"One thing that space freighters have to deal with is their schedule is going to be more erratic than sea vessels. Even accounting for the odd storm, most freighters have a relatively regular schedule. Jump freighters will never be able to pinpoint their emergence times. Which would complicate regular scheduling of all the ancillary activities required to move cargo."

I think after so many thousands of years of jump travel, the +/- 15 hours should be part of doing business universally. Everyone experiences this so no one is advantaged or disadvantage. When the port detects the jump flash within the anticipated window, crews and personnel are on their feet prepping for the arrival. The ship can transmit any information concerning the cargo especially any unexpected changes and the port stands by. This is also part of a system whose communications are reliant on jump ships. Trade and regular cargo handling needs to be calculated and ready weeks before ships arrive and depart.
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Re: Megafreighters

Postby phavoc » Wed Dec 19, 2018 9:28 pm

Reynard wrote:
Wed Dec 19, 2018 8:44 pm
"One thing that space freighters have to deal with is their schedule is going to be more erratic than sea vessels. Even accounting for the odd storm, most freighters have a relatively regular schedule. Jump freighters will never be able to pinpoint their emergence times. Which would complicate regular scheduling of all the ancillary activities required to move cargo."

I think after so many thousands of years of jump travel, the +/- 15 hours should be part of doing business universally. Everyone experiences this so no one is advantaged or disadvantage. When the port detects the jump flash within the anticipated window, crews and personnel are on their feet prepping for the arrival. The ship can transmit any information concerning the cargo especially any unexpected changes and the port stands by. This is also part of a system whose communications are reliant on jump ships. Trade and regular cargo handling needs to be calculated and ready weeks before ships arrive and depart.
It can do all that once it arrives in-system. An incoming freighter cannot notify the planet that it's arriving via jump. All the docs will know is that it's regularly scheduled. Which every regular route for a ship will have a regular window. Ships that are on a multi-system route will have even larger windows of unknown, since they could possibly be exiting jump at every point (admittedly the law of averages will even things out - still, the window will exist). A ship that dwells for a few days at a planet will be able to better control it's averages since it can move up departure times if it's running late on arrival. Cruise ships do this. The current passenger is screwed, but the next set they always try to leave port on-time.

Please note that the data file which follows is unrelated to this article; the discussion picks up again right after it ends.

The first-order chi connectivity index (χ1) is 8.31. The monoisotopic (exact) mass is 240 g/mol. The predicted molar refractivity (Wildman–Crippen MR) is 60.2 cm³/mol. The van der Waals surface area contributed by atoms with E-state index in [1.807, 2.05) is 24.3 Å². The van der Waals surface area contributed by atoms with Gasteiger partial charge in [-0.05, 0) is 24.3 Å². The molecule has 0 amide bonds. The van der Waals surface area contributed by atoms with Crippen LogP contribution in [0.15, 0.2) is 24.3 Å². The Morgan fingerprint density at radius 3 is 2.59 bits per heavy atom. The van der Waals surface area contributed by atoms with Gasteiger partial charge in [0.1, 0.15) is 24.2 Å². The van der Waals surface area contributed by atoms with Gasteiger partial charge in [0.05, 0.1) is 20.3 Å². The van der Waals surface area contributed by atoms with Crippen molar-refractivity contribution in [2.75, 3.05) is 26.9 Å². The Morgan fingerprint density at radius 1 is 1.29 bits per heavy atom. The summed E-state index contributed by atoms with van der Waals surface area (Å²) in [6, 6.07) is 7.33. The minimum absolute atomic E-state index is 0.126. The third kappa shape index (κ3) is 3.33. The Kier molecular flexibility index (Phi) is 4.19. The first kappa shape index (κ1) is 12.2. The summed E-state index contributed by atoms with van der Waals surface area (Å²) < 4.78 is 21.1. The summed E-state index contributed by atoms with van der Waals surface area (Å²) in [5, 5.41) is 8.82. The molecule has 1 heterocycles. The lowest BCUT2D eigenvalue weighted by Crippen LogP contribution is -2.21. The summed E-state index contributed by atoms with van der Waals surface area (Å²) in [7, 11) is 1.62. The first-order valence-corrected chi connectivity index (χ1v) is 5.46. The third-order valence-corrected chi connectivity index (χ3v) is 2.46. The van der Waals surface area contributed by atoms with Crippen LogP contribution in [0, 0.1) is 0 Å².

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Re: Megafreighters

Postby Condottiere » Thu Dec 20, 2018 1:03 am

Empty containers tend to ensure shipping rates would be dirt cheap.

Entrepreneurs seized the opportunity and shipped paper, carton and other recyclables to China.

And as I mentioned before, figure out the exact trade flows, which will factor into the size and range of the proposed merchantmen.
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Re: Megafreighters

Postby Old School » Thu Dec 20, 2018 1:22 am

We had a client a few years ago who figured out that the backhaul rates on containers back to China were so cheap, they could ship grain grown on the East Coast in a container out of Norfolk, VA cheaper than Midwest grain could be shipped out of Long Beach, even though the Port at Long Beach and the container ships thst frequent it are specifically designed for moving dry bulk good such as grain products.

The land portion of the trip (50-100 miles from the farm in North Carolina to the port and then 100-200 miles from the port in China to the factory) cost more than the entire sea voyage. Guys were making a killing shipping grain, which is possibly the most commodtized, low tech, product that is shipped in large quantities.
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Re: Megafreighters

Postby ShawnDriscoll » Thu Dec 20, 2018 3:42 am

Reynard wrote:
Tue Dec 18, 2018 1:01 am
Now that's to service continents but Starports service entire worlds.
Where is that stated?
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Re: Megafreighters

Postby paltrysum » Thu Dec 20, 2018 4:32 am

Pirates of Drinax, Book 3: Ships of the Reach has the 30,000-ton Galoof-class megafreighter. It has 15,248 tons of cargo space. Based on some of your scaled down versions, wouldn't a fleet of these suffice?